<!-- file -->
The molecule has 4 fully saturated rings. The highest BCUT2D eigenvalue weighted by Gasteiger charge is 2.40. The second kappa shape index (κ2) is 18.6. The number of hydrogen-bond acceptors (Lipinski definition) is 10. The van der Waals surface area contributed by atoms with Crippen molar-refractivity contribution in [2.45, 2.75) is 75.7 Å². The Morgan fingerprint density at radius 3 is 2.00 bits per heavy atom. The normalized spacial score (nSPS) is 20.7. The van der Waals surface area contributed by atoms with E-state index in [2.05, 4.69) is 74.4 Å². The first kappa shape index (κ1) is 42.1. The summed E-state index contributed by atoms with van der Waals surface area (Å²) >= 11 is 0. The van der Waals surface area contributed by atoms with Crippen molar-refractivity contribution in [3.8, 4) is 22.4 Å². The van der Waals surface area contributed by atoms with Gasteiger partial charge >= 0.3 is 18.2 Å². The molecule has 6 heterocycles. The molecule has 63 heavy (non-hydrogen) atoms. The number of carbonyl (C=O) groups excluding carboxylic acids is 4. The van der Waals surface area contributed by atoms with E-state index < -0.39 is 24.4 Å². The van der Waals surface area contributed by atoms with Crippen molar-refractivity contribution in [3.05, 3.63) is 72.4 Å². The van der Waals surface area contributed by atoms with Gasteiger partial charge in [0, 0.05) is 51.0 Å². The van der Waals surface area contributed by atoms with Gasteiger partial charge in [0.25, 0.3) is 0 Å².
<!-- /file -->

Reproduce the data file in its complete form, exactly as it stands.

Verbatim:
The molecule has 4 fully saturated rings. The highest BCUT2D eigenvalue weighted by Gasteiger charge is 2.40. The second kappa shape index (κ2) is 18.6. The number of hydrogen-bond acceptors (Lipinski definition) is 10. The van der Waals surface area contributed by atoms with Crippen molar-refractivity contribution in [2.45, 2.75) is 75.7 Å². The Morgan fingerprint density at radius 3 is 2.00 bits per heavy atom. The normalized spacial score (nSPS) is 20.7. The van der Waals surface area contributed by atoms with E-state index in [2.05, 4.69) is 74.4 Å². The first kappa shape index (κ1) is 42.1. The summed E-state index contributed by atoms with van der Waals surface area (Å²) >= 11 is 0. The van der Waals surface area contributed by atoms with Crippen molar-refractivity contribution in [3.8, 4) is 22.4 Å². The van der Waals surface area contributed by atoms with Gasteiger partial charge >= 0.3 is 18.2 Å². The molecule has 6 heterocycles. The molecule has 63 heavy (non-hydrogen) atoms. The number of carbonyl (C=O) groups excluding carboxylic acids is 4. The van der Waals surface area contributed by atoms with E-state index < -0.39 is 24.4 Å². The van der Waals surface area contributed by atoms with Crippen molar-refractivity contribution in [3.05, 3.63) is 72.4 Å². The van der Waals surface area contributed by atoms with Gasteiger partial charge in [0, 0.05) is 51.0 Å². The van der Waals surface area contributed by atoms with Gasteiger partial charge in [0.25, 0.3) is 0 Å².